Major depression is a serious medical illness affecting more than 14 million American adults every year. Often a debilitating disorder, depression results in a persistent state of sadness which interferes with an individual’s thoughts, behavior, mood, and physical health.
While the exact cause of depression is not known, the leading scientific theory is that depression is caused by an imbalance of the brain’s neurotransmitters. Neurotransmitters are chemical messengers that send signals between brain cells. Depression is most often treated with psychotherapy and antidepressant medications designed to increase the levels of these neurotransmitters. Although these medications are effective for many patients, more than 4 million patients do not receive adequate benefit from antidepressants and/or cannot tolerate the side effects caused by them. These patients require another approach.Depression symptoms
Depression results in a persistent state of sadness or a loss of the ability to experience pleasure. Those experiencing depression often lose interest in everyday activities or hobbies that they once enjoyed.
According to the standard diagnosis guide (DSM-IV-TR) published by the American Psychiatric Association, depression is diagnosed when an individual is experiencing either a depressed mood or a loss of interest or pleasure plus four or more of the following symptoms during the same two-week period:
- Significant weight loss (when not dieting) or weight gain (a change of more than five percent of body weight in a month)
- Significant increase or decrease in appetite
- Excessive sleepiness or insomnia
- Agitation and restlessness
- Fatigue or loss of energy nearly every day
- Feelings of worthlessness or excessive and inappropriate guilt nearly every day
- Diminished ability to think, concentrate, or make decisions
- Recurrent thoughts of death or suicide
Depression symptoms are most often treated with psychotherapy and antidepressant medications. It is believed that antidepressant medications work by increasing the levels of neurotransmitters in the brain. These changes have a positive effect on mood and on reducing feelings of depression and anxiety. Unfortunately, treating major depression is sometimes more complicated and requires more than antidepressants.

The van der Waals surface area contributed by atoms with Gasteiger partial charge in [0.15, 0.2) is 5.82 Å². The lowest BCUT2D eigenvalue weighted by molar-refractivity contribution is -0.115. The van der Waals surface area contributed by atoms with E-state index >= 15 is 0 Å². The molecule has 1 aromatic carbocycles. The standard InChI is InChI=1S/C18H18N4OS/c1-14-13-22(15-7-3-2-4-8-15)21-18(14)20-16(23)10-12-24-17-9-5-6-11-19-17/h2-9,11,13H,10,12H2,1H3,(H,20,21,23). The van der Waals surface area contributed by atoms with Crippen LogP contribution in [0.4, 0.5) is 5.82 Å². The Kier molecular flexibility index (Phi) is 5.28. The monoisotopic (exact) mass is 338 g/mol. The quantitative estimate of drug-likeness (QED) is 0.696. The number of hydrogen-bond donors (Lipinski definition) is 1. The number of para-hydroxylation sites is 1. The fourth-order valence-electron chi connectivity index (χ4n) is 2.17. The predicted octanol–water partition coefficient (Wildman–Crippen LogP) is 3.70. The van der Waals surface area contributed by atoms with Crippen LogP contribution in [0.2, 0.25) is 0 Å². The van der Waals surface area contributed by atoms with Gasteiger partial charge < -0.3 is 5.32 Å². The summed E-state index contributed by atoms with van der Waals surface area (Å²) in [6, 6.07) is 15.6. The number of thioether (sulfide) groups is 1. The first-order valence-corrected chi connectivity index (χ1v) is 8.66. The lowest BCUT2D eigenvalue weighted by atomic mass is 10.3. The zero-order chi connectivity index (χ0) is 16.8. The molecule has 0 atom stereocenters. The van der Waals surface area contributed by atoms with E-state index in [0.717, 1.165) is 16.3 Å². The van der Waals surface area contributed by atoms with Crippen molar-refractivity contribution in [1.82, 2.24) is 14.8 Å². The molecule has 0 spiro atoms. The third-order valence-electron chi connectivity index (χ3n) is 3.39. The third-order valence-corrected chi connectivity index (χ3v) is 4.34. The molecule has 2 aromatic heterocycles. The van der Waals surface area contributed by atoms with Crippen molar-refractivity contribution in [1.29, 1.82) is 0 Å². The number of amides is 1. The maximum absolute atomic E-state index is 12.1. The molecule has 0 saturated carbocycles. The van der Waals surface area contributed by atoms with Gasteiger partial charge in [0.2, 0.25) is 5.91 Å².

Although antidepressants can be effective for many patients, they do not work for everybody. Some patients may not respond to antidepressant medications. Additionally, since antidepressant medications are typically taken by mouth, they circulate in the bloodstream throughout the body, and may result in unwanted side effects such as weight gain, sexual problems, upset stomach, sleepiness, and dry mouth. When a patient does not respond or cannot tolerate two or more antidepressants, this is sometimes referred to as treatment resistant depression. Treatment resistant depression is a debilitating condition for those dealing with it.
For these patients, alternative treatments for depression are available. These depression therapies have been shown to work in some people that do not receive benefit from antidepressants or cannot tolerate the side effects caused by them. These treatments may include: transcranial magnetic stimulation (TMS) , combination therapy (taking an antidepressant medication with an antipsychotic medication), electroconvulsive therapy (ECT) and vagus nerve stimulation (VNS). Transcranial magnetic stimulation uses short pulses of magnetic fields to stimulate nerve cells in the area of the brain thought to control mood. These pulsed magnetic fields may have a positive effect on the brain’s neurotransmitter levels. Treating depression with transcranial magnetic stimulation, also referred to as TMS Therapy, may provide an alternative depression treatment for those who have not benefitted from prior antidepressant medication.